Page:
Officials with the FDA have approved luspatercept-aamt (Reblozyl, Bristol Myers Squibb and Acceleron Pharma) for the treatment of anemia in adults with lower-risk myelodysplastic syndromes (MDS), making it the first and only erythroid maturation agent for patients with MDS, according to a press release.
With this approval, luspatercept-aamt is indicated for the treatment of anemia failing an erythropoiesis stimulating agent and requiring 2 or more red blood cell (RBC) units over 8 weeks in adults with very low- to intermediate-risk myelodysplastic syndromes with ring sideroblasts (MDS-RS) or with myelodysplastic/myeloproliferative neoplasms with ring sideroblasts and thrombocytosis (MDS/MPN-RS-T). Luspatercept-aamt was initially approved in November 2019 for the the treatment of anemia in adults with beta thalassemia who require regular RBC transfusions.
Luspatercept-aamt is not indicated for use as a substitute for RBC transfusions in patients who require immediate correction of anemia.
The approval is based on data from the phase 3 MEDALIST trial, which evaluated the safety and efficacy of luspatercept-aamt in patients with IPSS-R-defined very low-, low-, and intermediate-risk non-del(5q) MDS-RS.
In the trial, a significantly greater proportion of patients receiving luspatercept-aamt achieved independence from RBC transfusions for at least 8 weeks during the first 24 weeks of the trial compared with those receiving placebo, meeting the study’s primary endpoint.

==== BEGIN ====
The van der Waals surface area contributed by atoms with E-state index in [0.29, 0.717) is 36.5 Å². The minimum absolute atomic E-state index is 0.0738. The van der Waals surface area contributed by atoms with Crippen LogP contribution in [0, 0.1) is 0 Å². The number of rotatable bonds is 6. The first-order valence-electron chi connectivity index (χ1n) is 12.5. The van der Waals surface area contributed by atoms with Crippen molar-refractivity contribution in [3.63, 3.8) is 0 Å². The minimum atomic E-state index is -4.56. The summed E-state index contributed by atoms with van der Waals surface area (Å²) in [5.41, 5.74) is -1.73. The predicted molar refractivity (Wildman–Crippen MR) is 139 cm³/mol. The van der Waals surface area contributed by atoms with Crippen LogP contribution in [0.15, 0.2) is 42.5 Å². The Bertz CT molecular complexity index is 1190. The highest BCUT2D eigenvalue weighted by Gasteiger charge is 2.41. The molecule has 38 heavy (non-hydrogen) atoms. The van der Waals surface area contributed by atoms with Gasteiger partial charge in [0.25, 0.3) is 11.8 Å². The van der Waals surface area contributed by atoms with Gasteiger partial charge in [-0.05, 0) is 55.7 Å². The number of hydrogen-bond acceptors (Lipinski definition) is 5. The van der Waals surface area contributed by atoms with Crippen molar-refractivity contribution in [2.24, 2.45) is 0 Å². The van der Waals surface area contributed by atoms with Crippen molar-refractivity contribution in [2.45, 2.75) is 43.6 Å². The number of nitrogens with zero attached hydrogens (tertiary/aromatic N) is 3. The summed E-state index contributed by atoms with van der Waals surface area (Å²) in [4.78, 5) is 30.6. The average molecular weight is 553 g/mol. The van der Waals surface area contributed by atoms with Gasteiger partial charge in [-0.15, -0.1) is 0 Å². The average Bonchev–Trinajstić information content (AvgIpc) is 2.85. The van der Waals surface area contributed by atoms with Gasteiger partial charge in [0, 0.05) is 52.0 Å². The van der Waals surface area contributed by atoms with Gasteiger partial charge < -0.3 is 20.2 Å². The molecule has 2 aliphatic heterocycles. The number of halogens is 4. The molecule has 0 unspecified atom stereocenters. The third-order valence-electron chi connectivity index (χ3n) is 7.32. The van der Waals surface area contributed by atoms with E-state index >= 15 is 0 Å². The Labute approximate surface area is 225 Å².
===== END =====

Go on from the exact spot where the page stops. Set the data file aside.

Additionally, a significantly greater proportion of patients receiving luspatercept-aamt versus placebo achieved at least 12 weeks of independence from transfusions within the first 24 and 48 weeks of the study.
The most common all-grade adverse reactions included fatigue, musculoskeletal pain, dizziness, diarrhea, dyspnea, nausea, hypersensitivity reactons, headache, and upper respiratory tract infection.
“In clinical trials, Reblozyl has shown to have significant benefit for the treatment of anemia in patients with myelodysplastic syndromes who have ring sideroblasts,” Guillermo Garcia-Manero, MD, professor and chief of Section of Myelodysplastic Syndromes, Department of Leukemia, University of Texas MD Anderson Cancer Center, said in a statement. “Anemia is a serious consequences of MDS, requiring the majority of these patients to receive regular red blood cell transfusions, which can lead to additional complications, such as iron overload, transfusion site reactions, and infections. In our current environment, we are reminded of the significant burden frequent blood transfusions can have on individuals and the health care system.”
1. US Food and Drug Administration (FDA) Approves Reblozyl® (luspatercept-aamt), the First and Only Erythroid Maturation Agent, to Treat Anemia in Adults with Lower-Risk Myelodysplastic Syndromes (MDS) [news release]. Bristol Myers Squibb’s website. https://news.bms.com/press-release/corporatefinancial-news/us-food-and-drug-administration-fda-approves-reblozyl-luspater. Accessed April 3, 2020.